Takis Vassilakis

Takis Vassilakis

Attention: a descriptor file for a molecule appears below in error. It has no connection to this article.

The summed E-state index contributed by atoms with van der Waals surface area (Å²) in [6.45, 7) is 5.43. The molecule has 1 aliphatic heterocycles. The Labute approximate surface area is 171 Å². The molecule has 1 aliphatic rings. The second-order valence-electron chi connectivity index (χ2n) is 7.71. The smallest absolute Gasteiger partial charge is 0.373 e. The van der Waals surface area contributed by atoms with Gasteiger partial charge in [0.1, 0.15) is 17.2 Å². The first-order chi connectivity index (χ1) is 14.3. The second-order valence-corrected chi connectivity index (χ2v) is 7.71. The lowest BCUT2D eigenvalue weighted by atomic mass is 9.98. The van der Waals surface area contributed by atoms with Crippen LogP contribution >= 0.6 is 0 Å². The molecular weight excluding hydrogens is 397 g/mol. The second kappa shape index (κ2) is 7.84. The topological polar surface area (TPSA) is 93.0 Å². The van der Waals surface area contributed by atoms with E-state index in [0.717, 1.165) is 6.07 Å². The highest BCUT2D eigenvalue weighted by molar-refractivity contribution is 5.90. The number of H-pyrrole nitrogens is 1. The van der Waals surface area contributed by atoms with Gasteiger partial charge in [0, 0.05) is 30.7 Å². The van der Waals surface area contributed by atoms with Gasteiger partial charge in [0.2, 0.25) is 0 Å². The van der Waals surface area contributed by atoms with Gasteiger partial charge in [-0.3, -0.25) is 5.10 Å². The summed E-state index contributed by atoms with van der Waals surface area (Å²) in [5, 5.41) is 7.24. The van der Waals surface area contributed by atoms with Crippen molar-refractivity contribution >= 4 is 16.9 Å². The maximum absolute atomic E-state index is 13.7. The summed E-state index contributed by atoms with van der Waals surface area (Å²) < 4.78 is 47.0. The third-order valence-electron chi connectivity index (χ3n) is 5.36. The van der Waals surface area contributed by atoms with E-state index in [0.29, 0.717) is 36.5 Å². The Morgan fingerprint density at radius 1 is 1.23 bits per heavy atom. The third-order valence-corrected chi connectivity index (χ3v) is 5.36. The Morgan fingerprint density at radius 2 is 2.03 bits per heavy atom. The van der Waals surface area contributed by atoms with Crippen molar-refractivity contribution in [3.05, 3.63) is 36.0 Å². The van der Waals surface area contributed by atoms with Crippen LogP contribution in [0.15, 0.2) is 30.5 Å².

Panagiotis Vasilakis, who was known as Takis, was born in Athens in 1925 to parents who were refugees from Smyrna. His adolescence was stigmatized by the tragedies, hardships and effects of the Occupation, and also of those immediately after the Civil War. Without any formal artistic training, he began his career in the mid-1940s. In his first steps, he draws inspiration from Greek archaic and Cycladic art, ancient plays of tragedy, as well as the work of Alberto Giacometti and Pablo Picasso, something that is evident in his early creations, his anthropomorphic silhouettes of wire, plaster and fabric. In 1952, he settled in the same workshop as Minos Argyrakis and the sculptor Panos Raimondos in Anakasa. Two years later, he moved to Paris where, while working on blacksmiths, he will be given the opportunity to discover his personal interest in cosmological issues and his inherent need for constant experimentation through mixing traditional techniques with science and technology. In 1955, he held his first solo exhibition, entitled Figures in Plaster, at the Hanover Gallery in London. On his return to France, the technological decoration of the railway station that surrounds him draws his attention and it is the cause of the decisive shift in his choice of expressive means.  As a result he produces a series of works Signals, consisting of thin metal rods that, at the edges, carry heterogeneous objects like lamps, radio antennas or eyes, and refer to supernatural technological beings. Taki’s Signals will then take various forms and will be enhanced with other technological tools and objets trouvés, while, in 1957, he will make a series of “happenings” by combining them with fireworks on the streets of Paris. In 1958, he introduced magnetism as an essential part of his sculpture, and he creates his first telemagnetic sculptures from needles and threads which are pulsing through the magnet action. Since then, in the sections of works defy the force of gravity and the traditional sculptural process, which makes him a pioneer, with his peak performance L'impossible: Un homme dans l'espace (1960) at the Iris Clert Gallery in Paris, in which he presents the poet Sinclair Beiles on space travel reciting the Magnetic Manifesto. In 1960, he met with Beat Generation writers in Paris and, in 1961, he met with Marcel Duchamp in New York, personalities who will be transcribing his work into written form. In the same year, he published the autobiography of Estafilades from Juliard editions. In his subsequent sculptures he used various types of energy in conjunction with natural phenomena, and launched series such as Telefota (1961), Magnetic Walls (1961) and the Musical Sculptures (1964). From 1964 until 1968, he lived in London, until receiving a scholarship from the Center for Advanced Visual Studies of the MIT University where he became a visiting researcher for the 1969 year in Massachusetts, conducting a research on his first Hydromagnetic Sculptures. During his stay in the US, he also became a founding member of Art Workers Coalition. At the same time, he removed one of his sculptures from The Machine as Seen at the End of the Mechanical Age (1969) at the MoMA, as a sign of protest since the museum included the sculpture without his consent. In the 1970s, he created interactive installations, music venues and choreographic events, bronze Erotic sculptures and environmental compositions. In the 1980s, he received the 1st Prize at the Paris Biennale (1985) as well as the Grand National Sculpture Award of France (1988). The monograph entitled Takis – Monographies (1984) is also published by Galilée with texts by Nicolas and Helena Calas, Pierre Restany and William Burroughs. At the same time, he also deals with in situ interventions in public places, such as the Light Forest (1987) of signals at the Esplanade – Bassin of Défense in Paris, the transformation of the tower at the Ville de Beauvais into a Musical and Light Sculpture (1992) and the configuration of Reyniere Station (1992) in Toulouse. Additionally, in 1986, he founded the Research Center for the Arts and Sciences in Gerovouno, Attica, aspiring to promote artistic and scientific activities and professions. In 1995, he received the title of “Brigadier General” of the Order of the Phoenix and at the end of the decade, using photovoltaic energy, he produced works such as Hommage a Apollon (2000) in Delphi. Untill his death Takis continued to be an active inventor – creator who explored the energy existence of matter and the function of art in the social space by inventing his own machines. In addition to his sculptural activity, he developed stage decorations, costume and musical compositions for theater and cinema productions. Some of them are the Elkesis performance (1973) at the National Festival of the Netherlands, the Kosta Gavra's Sectional Spéciale movie (1975) and the ancient drama Electra by Sophocles (1983) at the Ancient Theater of Epidaurus directed by Michalis Kakogiannis. Takis has participated in numerous group exhibitions with the most notably ones, the Lumière et Mouvement (1967) at the Musée d'Art Moderne in Paris, Eight Artists, Eight Attitudes, Eight Greeks (1975) at ICA in London, La siècle de Kafka (1984) at the Center Pompidou in Paris, Force Fields, Phases of the Kinetic (2000) at the MACBA in Barcelona and in the Hayward Gallery in London. He participated in art institutions such as Salon des Réalités Nouvelles (1956, 1957), Salon de la jeune sculpture (1957- 1960) and Salon de Mai (1960, 1966, 1971) in Paris, Documenta in Kassel (1977, 2017), and the Venice Biennale (1995). His works are in public places and in major collections of works of art such as the Center Pompidou in Paris, the MoMA, the Guggenheim Museum in New York, the De Menil Collection in Houston, the Tate Modern in London, and the Peggy Guggenheim Collection in Venice. His retrospective exhibitions have been organized by the Center National d'Art Contemporain (1972) in Paris, the Jeu de Paume (1993) in Paris, which toured at the FAE Museum of Contemporary Art in Lausanne and at Fundacion La Caixa in Madrid, while, in 1995, it was transferred to its Factory of the School of Fine Arts (AΣKT) inaugurating its exhibition venues in Athens, in the Palais de Tokyo (2015) in Paris, and most recently in Tate Modern (2019) in London in collaboration with the MACBA of Barcelona and the Athens Museum of Cycladic Art. He lived and worked in Paris and Athens. He passed away in August 9, 2019.